Beautiful RARE uncancelled certificate from the Radio-Keith Orpheum Corporation issued in 1932. This historic document was printed by Quayle & Son and has an ornate border around it with a vignette of a group of allegorical figues flying though clouds with the company's logo in the center. This item has the printed signatures of the Company's President and Secretary and is over 75 years old.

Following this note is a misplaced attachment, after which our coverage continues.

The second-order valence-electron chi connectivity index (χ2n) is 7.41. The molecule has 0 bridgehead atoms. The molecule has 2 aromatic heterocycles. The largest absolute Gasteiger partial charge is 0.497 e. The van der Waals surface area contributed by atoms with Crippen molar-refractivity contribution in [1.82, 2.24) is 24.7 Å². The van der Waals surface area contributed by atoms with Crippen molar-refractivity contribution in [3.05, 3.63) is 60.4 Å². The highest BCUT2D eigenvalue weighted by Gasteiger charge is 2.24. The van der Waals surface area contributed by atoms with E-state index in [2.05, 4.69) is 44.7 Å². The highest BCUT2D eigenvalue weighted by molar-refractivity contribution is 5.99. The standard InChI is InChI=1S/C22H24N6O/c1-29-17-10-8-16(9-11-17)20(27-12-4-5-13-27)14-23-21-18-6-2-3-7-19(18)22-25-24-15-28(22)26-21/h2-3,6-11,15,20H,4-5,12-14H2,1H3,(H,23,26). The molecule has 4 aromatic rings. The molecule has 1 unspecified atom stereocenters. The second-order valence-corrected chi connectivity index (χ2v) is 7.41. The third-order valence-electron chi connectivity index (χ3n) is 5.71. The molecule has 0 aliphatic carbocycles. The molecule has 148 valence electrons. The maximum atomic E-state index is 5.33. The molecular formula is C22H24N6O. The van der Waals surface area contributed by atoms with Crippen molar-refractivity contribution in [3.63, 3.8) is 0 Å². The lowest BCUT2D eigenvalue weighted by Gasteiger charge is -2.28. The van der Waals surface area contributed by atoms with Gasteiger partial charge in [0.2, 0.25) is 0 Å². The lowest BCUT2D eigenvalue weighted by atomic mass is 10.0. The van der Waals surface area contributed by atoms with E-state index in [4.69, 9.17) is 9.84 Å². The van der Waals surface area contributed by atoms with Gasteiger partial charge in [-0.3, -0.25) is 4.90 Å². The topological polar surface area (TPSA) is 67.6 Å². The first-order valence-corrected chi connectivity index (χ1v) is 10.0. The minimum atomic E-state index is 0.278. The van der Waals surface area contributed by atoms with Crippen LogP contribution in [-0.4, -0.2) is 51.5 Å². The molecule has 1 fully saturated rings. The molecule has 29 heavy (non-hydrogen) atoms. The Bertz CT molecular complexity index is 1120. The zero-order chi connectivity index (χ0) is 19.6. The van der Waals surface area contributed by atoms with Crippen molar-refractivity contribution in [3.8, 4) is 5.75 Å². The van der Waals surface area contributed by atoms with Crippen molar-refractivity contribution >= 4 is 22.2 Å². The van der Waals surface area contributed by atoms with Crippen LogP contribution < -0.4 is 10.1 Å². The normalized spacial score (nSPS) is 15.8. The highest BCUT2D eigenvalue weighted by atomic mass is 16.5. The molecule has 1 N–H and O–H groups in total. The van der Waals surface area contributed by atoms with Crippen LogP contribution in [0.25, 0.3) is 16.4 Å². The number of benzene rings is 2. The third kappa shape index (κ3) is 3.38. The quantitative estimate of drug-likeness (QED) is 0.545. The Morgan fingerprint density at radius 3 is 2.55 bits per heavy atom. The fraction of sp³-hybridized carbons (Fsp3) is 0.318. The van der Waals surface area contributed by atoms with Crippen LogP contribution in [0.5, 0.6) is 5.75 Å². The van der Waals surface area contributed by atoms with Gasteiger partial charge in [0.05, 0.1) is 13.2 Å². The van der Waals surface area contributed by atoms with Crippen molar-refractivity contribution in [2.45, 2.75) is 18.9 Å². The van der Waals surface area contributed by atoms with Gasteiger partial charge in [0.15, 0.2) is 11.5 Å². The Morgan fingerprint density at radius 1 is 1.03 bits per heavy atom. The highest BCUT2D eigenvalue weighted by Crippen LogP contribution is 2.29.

Radio-Keith Orpheum Corporation was incorporated in Delaware on January 28, 1928, to acquire the stocks of the B.F. Keith Corporation; Orpheum Circuit, Inc.; Vaudeville Collection Agency; B.F. Keith-Albee Vaudeville Exchange; and Greater New York Corporation. The company operated a chain of vaudeville and motion picture theatres in the United States and Canada with a seating capacity of 1,050,000 persons. In May 1928, a controlling portion of stock was sold to Joseph P. Kennedy, from whom it was purchased in October by the Radio Corporation of America (RCA) as part of the deal that created the major motion picture studio Radio-Keith-Orpheum (RKO). After the establishment of RKO, motion pictures became the primary focus of entertainment at the former KAO theaters. Vaudeville survived only as an interlude for the feature film. Benjamin Franklin Keith and Edward Franklin Albee became partners in the late 1880s to promote "polite" vaudeville. They lavishly remodeled several theaters on the east coast and began producing a brand of "high class" vaudeville. Crude remarks and risquÃ© costumes were censored from performances and they even attempted to prohibit rude behaviour by audiences. Keith was the financial head of the circuit, while Albee was the general manager and owner of several theaters. In 1906, Keith and Albee established the United Booking Office. Every act that sought employment at any of the member theaters had to work through this central office, which in turn charged a five percent commission per act. Thus Keith and Albee expanded their power base. In the 1920s the Keith/Albee circuit merged with a western chain of vaudeville theaters to form the Keith-Albee-Orpheum Corporation (KAO Theater Chain). The eccentric billionaire, Howard Hughes, purchased RKO in 1948. He proceeded to screw it up for several years until he sold it for $25 million dollars in the early 1950s.